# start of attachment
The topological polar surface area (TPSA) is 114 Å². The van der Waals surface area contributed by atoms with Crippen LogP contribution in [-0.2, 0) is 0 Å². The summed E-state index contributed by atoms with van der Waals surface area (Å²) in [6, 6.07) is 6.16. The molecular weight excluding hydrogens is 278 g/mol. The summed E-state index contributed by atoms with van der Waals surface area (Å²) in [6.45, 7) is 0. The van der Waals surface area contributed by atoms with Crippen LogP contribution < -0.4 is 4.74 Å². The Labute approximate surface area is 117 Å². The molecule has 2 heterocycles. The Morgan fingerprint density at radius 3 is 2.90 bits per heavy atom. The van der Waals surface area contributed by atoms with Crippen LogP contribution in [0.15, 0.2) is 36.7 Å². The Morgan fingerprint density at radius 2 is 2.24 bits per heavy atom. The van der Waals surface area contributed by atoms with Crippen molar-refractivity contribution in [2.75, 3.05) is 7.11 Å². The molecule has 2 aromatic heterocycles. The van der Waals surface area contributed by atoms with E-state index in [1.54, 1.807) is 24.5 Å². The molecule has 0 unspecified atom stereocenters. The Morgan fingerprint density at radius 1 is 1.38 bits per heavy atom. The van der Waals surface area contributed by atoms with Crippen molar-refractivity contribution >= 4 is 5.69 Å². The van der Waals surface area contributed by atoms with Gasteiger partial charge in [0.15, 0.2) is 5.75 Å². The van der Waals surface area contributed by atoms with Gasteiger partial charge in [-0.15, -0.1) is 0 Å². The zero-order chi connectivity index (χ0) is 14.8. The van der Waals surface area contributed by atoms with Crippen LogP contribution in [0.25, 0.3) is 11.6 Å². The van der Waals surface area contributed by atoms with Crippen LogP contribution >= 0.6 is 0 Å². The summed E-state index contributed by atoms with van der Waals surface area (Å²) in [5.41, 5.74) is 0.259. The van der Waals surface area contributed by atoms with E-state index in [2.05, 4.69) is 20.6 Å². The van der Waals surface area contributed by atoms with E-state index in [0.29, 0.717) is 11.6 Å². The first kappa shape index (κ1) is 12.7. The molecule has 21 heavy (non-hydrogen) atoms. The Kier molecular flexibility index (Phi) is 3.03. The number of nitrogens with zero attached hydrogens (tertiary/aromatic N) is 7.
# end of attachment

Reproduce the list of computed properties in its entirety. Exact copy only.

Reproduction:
The topological polar surface area (TPSA) is 114 Å². The van der Waals surface area contributed by atoms with Crippen LogP contribution in [-0.2, 0) is 0 Å². The summed E-state index contributed by atoms with van der Waals surface area (Å²) in [6, 6.07) is 6.16. The molecular weight excluding hydrogens is 278 g/mol. The summed E-state index contributed by atoms with van der Waals surface area (Å²) in [6.45, 7) is 0. The van der Waals surface area contributed by atoms with Crippen LogP contribution < -0.4 is 4.74 Å². The Labute approximate surface area is 117 Å². The molecule has 2 heterocycles. The Morgan fingerprint density at radius 3 is 2.90 bits per heavy atom. The van der Waals surface area contributed by atoms with Crippen LogP contribution in [0.15, 0.2) is 36.7 Å². The Morgan fingerprint density at radius 2 is 2.24 bits per heavy atom. The van der Waals surface area contributed by atoms with Crippen molar-refractivity contribution in [2.75, 3.05) is 7.11 Å². The molecule has 2 aromatic heterocycles. The van der Waals surface area contributed by atoms with E-state index in [1.54, 1.807) is 24.5 Å². The molecule has 0 unspecified atom stereocenters. The Morgan fingerprint density at radius 1 is 1.38 bits per heavy atom. The van der Waals surface area contributed by atoms with Crippen molar-refractivity contribution >= 4 is 5.69 Å². The van der Waals surface area contributed by atoms with Gasteiger partial charge in [0.15, 0.2) is 5.75 Å². The van der Waals surface area contributed by atoms with Gasteiger partial charge in [-0.15, -0.1) is 0 Å². The zero-order chi connectivity index (χ0) is 14.8. The van der Waals surface area contributed by atoms with Crippen LogP contribution in [0.25, 0.3) is 11.6 Å². The van der Waals surface area contributed by atoms with Crippen LogP contribution >= 0.6 is 0 Å². The summed E-state index contributed by atoms with van der Waals surface area (Å²) in [5.41, 5.74) is 0.259. The van der Waals surface area contributed by atoms with E-state index in [2.05, 4.69) is 20.6 Å². The van der Waals surface area contributed by atoms with E-state index in [0.29, 0.717) is 11.6 Å². The first kappa shape index (κ1) is 12.7. The molecule has 21 heavy (non-hydrogen) atoms. The Kier molecular flexibility index (Phi) is 3.03. The number of nitrogens with zero attached hydrogens (tertiary/aromatic N) is 7.